The American College of Physicians is calling on all health care providers to be immunized against influenza and several other communicable diseases.
With severe flu activity widespread in most of the country, officials at the American College of Physicians (ACP) approved a policy recommendation that all health care providers be immunized against not only influenza; but also against diphtheria; hepatitis B; measles, mumps, and rubella; pertussis; and varicella. The policy follows the Advisory Committee on Immunization Practices Adult Immunization Schedule.
The ACP policy allows for exemptions for those with medical contraindications or religious objections.
"These transmissible infectious diseases represent a threat to health care providers and the patients we serve, who are often highly vulnerable to infection," Dr. David L. Bronson, ACP president, said in a statement. "Proper immunization safely and effectively prevents a significant number of infections, hospitalizations, and deaths among patients as well as preventing workplace disruption and medical errors by absent workers due to illness."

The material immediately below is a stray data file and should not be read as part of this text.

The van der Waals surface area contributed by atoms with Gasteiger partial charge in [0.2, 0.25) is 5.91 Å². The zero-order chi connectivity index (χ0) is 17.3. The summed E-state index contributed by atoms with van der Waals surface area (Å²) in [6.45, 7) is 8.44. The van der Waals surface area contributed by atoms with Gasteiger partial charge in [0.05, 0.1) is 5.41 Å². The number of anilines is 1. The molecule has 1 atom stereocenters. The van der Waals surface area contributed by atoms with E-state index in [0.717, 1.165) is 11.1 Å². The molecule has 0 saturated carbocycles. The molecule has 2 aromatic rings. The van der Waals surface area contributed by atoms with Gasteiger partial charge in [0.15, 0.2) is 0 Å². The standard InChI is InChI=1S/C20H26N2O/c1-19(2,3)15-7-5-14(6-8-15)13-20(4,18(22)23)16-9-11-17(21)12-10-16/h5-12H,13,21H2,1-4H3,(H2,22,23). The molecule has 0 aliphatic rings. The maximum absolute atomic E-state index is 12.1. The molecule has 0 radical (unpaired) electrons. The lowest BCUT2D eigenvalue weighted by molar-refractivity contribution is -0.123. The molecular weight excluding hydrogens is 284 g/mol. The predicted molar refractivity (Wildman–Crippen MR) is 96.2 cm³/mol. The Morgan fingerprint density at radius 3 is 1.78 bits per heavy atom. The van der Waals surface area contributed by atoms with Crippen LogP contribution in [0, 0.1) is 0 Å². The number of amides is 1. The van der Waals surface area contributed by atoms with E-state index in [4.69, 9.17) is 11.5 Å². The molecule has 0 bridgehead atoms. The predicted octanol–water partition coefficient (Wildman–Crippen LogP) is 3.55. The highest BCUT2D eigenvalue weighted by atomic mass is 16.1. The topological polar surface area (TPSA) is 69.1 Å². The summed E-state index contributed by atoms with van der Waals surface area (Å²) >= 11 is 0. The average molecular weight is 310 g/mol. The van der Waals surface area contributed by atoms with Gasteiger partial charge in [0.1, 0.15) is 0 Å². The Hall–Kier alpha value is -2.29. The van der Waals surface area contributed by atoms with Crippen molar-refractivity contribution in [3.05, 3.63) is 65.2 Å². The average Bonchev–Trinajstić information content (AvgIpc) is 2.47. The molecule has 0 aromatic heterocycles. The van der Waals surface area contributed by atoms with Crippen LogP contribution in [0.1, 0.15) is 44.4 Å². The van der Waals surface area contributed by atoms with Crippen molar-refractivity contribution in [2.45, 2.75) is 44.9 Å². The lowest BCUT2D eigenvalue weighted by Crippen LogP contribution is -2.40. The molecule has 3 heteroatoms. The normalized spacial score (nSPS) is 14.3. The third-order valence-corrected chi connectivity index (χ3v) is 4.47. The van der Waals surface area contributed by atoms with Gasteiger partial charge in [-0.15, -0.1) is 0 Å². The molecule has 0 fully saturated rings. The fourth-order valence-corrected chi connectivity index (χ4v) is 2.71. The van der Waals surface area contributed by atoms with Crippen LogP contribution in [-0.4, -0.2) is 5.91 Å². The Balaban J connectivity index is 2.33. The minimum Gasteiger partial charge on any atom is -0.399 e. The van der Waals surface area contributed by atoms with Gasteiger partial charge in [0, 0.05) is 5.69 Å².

The ACP is currently working on a 3-year, evidence-based program to increase adult immunization rates in five states (Arizona, Delaware, Northern Illinois, Maryland, and New York). The program is funded by the Centers for Disease Control and Prevention.